Another day, another American chip startup raised tens of millions of dollars.
This time it’s the one you probably haven’t heard of yet: d-Matrix, which raised $44 million from Microsoft, SK Hynix, Marvell Technology and others for a new type of chip design. Efficient AIs for data center servers.
The Santa Clara-based startup unveiled its funding and initial roadmap Last weekclaiming it will use an “innovative digital in-memory computing” architecture to build chiplet-based processors that deliver what it claims is faster AI inference performance than CPUs and GPUs for large models of transformers.
As such, d-Matrix seeks to win business with so-called hyperscalers like Meta and Alphabet, which rely on transformer models with millions upon billions of parameters to power popular applications, and become the latest beneficiary of billions pouring into chip funding.
d-Matrix examines cloud computing use cases such as recommendation, text classification, social media analysis, search, and content moderation. The startup also hopes to pack edge data centers with its chip, which it says offers a major advantage in computational efficiency thanks to its in-memory digital computing architecture.
For d-Matrix, the edge opportunity spans both mainstream enterprises, with targeted use cases such as chatbots and document processing, and 5G networks, with use cases such as search. voice and the “Metaverse AI”.
“The hyperscale and edge data center markets are approaching performance and power limits, and it is clear that a breakthrough in AI computational efficiency is needed to match the exponentially growing market,” said Sasha Ostojic, venture partner at venture capital firm Playground Global, who led the funding round with fellow companies Nautilus Venture Partners and Entrada Ventures.
Ostojic said the startup’s other differentiation comes from its software, which d-Matrix markets. on its website as “open, simplistic, scalable and frictionless for easy adoption”. Its software capabilities include the ability for users to “seamlessly map existing trained models” onto its hardware.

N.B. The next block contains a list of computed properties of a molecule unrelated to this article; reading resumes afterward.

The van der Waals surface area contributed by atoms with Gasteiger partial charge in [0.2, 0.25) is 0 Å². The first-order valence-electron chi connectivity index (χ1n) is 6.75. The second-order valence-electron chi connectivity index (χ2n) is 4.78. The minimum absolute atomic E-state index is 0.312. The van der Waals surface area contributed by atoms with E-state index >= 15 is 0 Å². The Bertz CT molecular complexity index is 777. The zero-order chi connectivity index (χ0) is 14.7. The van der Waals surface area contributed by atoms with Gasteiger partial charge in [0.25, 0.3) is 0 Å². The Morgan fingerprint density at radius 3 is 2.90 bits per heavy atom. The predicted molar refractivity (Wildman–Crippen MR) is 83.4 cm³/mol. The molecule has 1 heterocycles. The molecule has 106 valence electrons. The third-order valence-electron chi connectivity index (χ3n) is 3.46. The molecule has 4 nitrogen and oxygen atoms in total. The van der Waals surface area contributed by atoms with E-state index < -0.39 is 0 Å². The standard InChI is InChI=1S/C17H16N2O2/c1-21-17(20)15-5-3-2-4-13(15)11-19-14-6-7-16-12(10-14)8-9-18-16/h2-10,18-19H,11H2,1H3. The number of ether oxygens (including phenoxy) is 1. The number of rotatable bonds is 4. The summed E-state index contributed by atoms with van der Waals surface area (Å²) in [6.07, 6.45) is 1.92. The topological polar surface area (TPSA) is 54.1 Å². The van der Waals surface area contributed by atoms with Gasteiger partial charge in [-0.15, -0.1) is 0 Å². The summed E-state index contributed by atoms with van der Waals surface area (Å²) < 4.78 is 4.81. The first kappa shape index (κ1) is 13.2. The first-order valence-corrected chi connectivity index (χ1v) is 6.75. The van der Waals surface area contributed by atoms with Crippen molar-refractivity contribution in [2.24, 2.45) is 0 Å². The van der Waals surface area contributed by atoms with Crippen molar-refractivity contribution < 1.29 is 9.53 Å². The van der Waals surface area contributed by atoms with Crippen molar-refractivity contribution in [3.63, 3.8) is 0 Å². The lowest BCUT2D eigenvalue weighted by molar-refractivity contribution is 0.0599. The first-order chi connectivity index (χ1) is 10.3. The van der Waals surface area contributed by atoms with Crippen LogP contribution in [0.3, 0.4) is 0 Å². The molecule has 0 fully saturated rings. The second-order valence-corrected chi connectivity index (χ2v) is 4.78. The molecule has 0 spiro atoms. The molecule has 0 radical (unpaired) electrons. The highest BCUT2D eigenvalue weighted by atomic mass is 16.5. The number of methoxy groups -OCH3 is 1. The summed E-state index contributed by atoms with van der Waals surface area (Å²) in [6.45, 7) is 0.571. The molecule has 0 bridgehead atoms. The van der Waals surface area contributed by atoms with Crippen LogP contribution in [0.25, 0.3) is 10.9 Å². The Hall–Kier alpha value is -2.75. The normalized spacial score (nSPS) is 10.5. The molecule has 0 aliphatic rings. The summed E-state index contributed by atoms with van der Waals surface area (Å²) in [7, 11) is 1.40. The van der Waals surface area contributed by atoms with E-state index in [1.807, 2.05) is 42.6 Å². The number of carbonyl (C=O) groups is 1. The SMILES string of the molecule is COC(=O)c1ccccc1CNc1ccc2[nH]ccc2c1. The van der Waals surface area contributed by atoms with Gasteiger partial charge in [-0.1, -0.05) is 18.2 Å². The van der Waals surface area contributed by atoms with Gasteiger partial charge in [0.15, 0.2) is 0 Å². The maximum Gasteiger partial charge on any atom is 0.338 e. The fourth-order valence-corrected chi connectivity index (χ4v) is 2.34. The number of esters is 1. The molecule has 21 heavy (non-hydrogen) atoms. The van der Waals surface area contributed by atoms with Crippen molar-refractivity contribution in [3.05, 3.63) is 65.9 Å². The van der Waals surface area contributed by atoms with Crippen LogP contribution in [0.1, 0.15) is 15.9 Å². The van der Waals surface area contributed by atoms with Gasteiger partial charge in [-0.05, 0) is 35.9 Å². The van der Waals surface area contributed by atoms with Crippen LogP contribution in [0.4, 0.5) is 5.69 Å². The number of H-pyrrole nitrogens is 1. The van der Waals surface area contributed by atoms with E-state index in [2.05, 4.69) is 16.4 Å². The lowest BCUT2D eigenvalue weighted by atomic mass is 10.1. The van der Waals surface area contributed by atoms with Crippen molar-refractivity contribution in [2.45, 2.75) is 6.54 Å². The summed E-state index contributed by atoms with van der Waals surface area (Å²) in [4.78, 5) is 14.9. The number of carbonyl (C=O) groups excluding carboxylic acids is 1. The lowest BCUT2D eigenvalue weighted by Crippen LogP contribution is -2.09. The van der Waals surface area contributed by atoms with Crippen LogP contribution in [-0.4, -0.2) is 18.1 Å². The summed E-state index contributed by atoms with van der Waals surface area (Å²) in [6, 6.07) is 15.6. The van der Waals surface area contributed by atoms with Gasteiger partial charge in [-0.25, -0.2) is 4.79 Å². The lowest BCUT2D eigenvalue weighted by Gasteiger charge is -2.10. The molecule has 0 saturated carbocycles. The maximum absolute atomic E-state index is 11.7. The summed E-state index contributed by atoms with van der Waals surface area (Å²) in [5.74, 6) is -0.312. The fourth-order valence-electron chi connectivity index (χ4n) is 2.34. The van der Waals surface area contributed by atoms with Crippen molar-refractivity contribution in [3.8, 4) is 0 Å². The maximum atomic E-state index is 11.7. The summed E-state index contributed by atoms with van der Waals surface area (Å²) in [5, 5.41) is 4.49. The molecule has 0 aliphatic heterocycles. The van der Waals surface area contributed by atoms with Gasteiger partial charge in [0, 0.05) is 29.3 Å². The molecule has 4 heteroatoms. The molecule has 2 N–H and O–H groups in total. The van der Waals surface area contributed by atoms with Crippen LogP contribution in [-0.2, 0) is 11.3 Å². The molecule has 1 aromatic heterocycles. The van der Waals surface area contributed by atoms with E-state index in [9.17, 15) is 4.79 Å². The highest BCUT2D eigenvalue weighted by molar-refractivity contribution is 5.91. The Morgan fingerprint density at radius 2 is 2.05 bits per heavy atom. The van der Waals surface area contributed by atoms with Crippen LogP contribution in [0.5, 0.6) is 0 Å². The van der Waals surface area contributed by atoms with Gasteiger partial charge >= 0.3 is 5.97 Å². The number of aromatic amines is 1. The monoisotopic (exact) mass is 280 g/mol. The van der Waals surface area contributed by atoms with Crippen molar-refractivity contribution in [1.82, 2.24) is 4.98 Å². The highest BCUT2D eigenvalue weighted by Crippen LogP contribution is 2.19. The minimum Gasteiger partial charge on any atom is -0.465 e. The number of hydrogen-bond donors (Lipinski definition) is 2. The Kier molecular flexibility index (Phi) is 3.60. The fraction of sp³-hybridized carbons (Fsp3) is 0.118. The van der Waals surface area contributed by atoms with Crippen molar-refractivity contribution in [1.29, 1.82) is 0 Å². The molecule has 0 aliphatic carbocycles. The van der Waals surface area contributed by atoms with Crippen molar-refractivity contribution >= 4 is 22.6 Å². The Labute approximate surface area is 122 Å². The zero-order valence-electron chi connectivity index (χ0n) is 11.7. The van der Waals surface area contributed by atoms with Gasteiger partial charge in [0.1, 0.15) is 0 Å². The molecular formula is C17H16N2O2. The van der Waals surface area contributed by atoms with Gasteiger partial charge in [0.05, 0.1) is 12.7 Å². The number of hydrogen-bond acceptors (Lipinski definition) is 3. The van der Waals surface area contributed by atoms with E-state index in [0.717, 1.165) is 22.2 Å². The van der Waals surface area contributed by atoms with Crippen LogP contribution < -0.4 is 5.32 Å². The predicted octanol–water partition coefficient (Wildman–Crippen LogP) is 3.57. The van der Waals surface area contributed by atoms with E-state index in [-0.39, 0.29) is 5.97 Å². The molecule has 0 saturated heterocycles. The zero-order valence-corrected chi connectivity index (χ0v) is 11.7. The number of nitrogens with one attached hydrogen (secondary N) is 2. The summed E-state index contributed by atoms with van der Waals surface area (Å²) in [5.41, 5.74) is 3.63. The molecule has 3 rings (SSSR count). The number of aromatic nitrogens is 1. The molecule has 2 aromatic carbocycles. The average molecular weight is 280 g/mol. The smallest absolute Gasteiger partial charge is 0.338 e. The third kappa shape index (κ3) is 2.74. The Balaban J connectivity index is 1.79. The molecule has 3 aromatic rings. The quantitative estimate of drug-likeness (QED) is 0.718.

“d-Matrix is a defensible new technology that can outperform traditional CPUs and GPUs, unlocking and maximizing efficiency and power utilization through their software stack,” Ostojic added.
The startup’s initial roadmap consists of its first silicon chiplet, named Nighthawk, and a follow-up called Jayhawk, which it says will be released “soon”. Investor funding will help d-Matrix develop this roadmap and hire more people for its current team of 50 people.
Using a chiplet design, d-Matrix said it could integrate multiple programming engines together like Lego in a single package. The startup assembles these chiplets using an advanced packaging technology it calls hetero-modular organic packaging, which it says “allows chiplet heterogeneity and scalability, while being easily available and profitable”.
“d-Matrix has embarked on a three-year journey to build the world’s most efficient computing platform for large-scale AI inference,” said Sid Sheth, co-founder and CEO of d-Matrix. “We have developed a revolutionary computational architecture that is fully digital, making it practical to implement while advancing AI computational efficiency far beyond the memory wall it has reached today. today.”
Sheth and his co-founder, Sudeep Bhoja, both have respectable experience in the semiconductor industry. The two veteran engineers were previously executives at broadband interconnect maker Inphi Corporation, which was acquired in 2020 in a $10 billion deal by Marvell Technology, an early investor in d-Matrix.
Prior to that, Sheth was director of marketing for network connectivity at Broadcom, which he joined through the company’s acquisition of NetLogic Microsystems in 2012. He was an engineer in the Pentium III processor group and a networking group at Intel. in previous years.
Bhoja also worked at Broadcom, as Technical Director of Broadband Interconnects. Previously, he was chief architect at optical networking startup Big Bear Networks, which was acquired in 2005 by Finisar Corporation, now known as II-VI Inc. He also worked at Lucent Technologies and Texas Instruments.
d-Matrix is entering a somewhat crowded market dominated by Nvidia, so it has a lot to prove before making any serious headway. Another inference chip startup, Esperanto Technologies, has just begun sampling its silicon with companies after starting in 2014. ®